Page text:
VMFS Recovery

Recovers data from ESX server

How to recover missed VMDK descriptor file


Structure of VMDK files

There are two formats of VMDK files used by VMWare: an ESX type and a local type. The latter is used by VMWare Player, Fusion, and Workstation. These types are distinguished mostly by small text description that is either included into a binary file or is inside a separate text file at the same folder. VMWare uses these text settings to describe the parameters of the physical drive. Basically, they correspond to parameters that are used on HDDs and determine cylinders, heads sector size, and their count. There are also links to snapshots, software ESX\ESXi RAID linkage, and other stuff.

The difference between these two: an ESX type VMDK file always has another VMDK file with the same name but without “-flat” or “-delta” endings. It contains text data in INI-like format that describes disk parameters.

Please see a sample below:

# Disk DescriptorFile

# Extent description
RW 83886080 VMFS "VM-flat.vmdk"

# The Disk Data Base

ddb.adapterType = "lsilogic"
ddb.geometry.cylinders = "5221"
ddb.geometry.heads = "255"
ddb.geometry.sectors = "63"
ddb.longContentID = "7ed9bde6bd0e9d3c78369865fffffffe"
ddb.thinProvisioned = "1"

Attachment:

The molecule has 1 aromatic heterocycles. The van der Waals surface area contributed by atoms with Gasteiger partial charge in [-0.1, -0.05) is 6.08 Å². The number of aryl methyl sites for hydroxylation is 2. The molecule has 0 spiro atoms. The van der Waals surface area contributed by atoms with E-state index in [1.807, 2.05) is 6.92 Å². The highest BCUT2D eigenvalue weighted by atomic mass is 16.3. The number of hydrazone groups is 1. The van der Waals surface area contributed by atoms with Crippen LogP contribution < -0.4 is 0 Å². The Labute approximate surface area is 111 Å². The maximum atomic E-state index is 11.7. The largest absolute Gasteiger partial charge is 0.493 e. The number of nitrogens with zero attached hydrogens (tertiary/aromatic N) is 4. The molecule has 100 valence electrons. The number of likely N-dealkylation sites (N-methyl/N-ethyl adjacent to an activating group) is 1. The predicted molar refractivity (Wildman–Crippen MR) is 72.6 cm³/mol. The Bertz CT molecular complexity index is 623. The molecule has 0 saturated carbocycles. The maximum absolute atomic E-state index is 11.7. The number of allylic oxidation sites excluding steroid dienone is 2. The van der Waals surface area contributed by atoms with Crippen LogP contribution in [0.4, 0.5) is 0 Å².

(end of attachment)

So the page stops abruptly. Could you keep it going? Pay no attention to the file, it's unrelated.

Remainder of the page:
ddb.uuid = "60 00 C2 99 d3 f5 dc ad-9e 25 3e 89 48 2c 3f de"
ddb.virtualHWVersion = "11"

VMDK that is used on a local machine has this information included in its header.


VMDK with descriptor block highlighted

Re-creating a VMDK descriptor file

If VMDK descriptor is missed, there is a simple way to recreate it:

  • 1. You need to create a virtual disk of the same size as the one with a missing descriptor. It’s required to obtain the correct values for disk cylinders, sectors, and heads. Use standard Vsphere features and make sure you have set it as thick provisioned.

  • 2. Open descriptor VMDK in a text editor and edit string with a path to -flat.vmdk. In the sample above it is called

    # Extent description
    RW 83886080 VMFS "VM-flat.vmdk"

  • Type a name of VMDK with a lost descriptor here(value marked red). You need both files in the same directory. It is possible to enter a full path into this value to separate -FLAT.VMDK and its descriptor. However, I doubt it may have any sense, as descriptor occupies only a couple of kilobytes of disk space.

  • 3. Copy new vmdk descriptor file to the -flat.VMDK and rename it to match -flat.VMDK. Do not forget to remove “-flat” or “-delta” from the name of the descriptor.


Do not forget to use a 3-rd party SSH client as a file browser. Remember that vSphere doesn’t display vmdk with descriptors.

Return to contents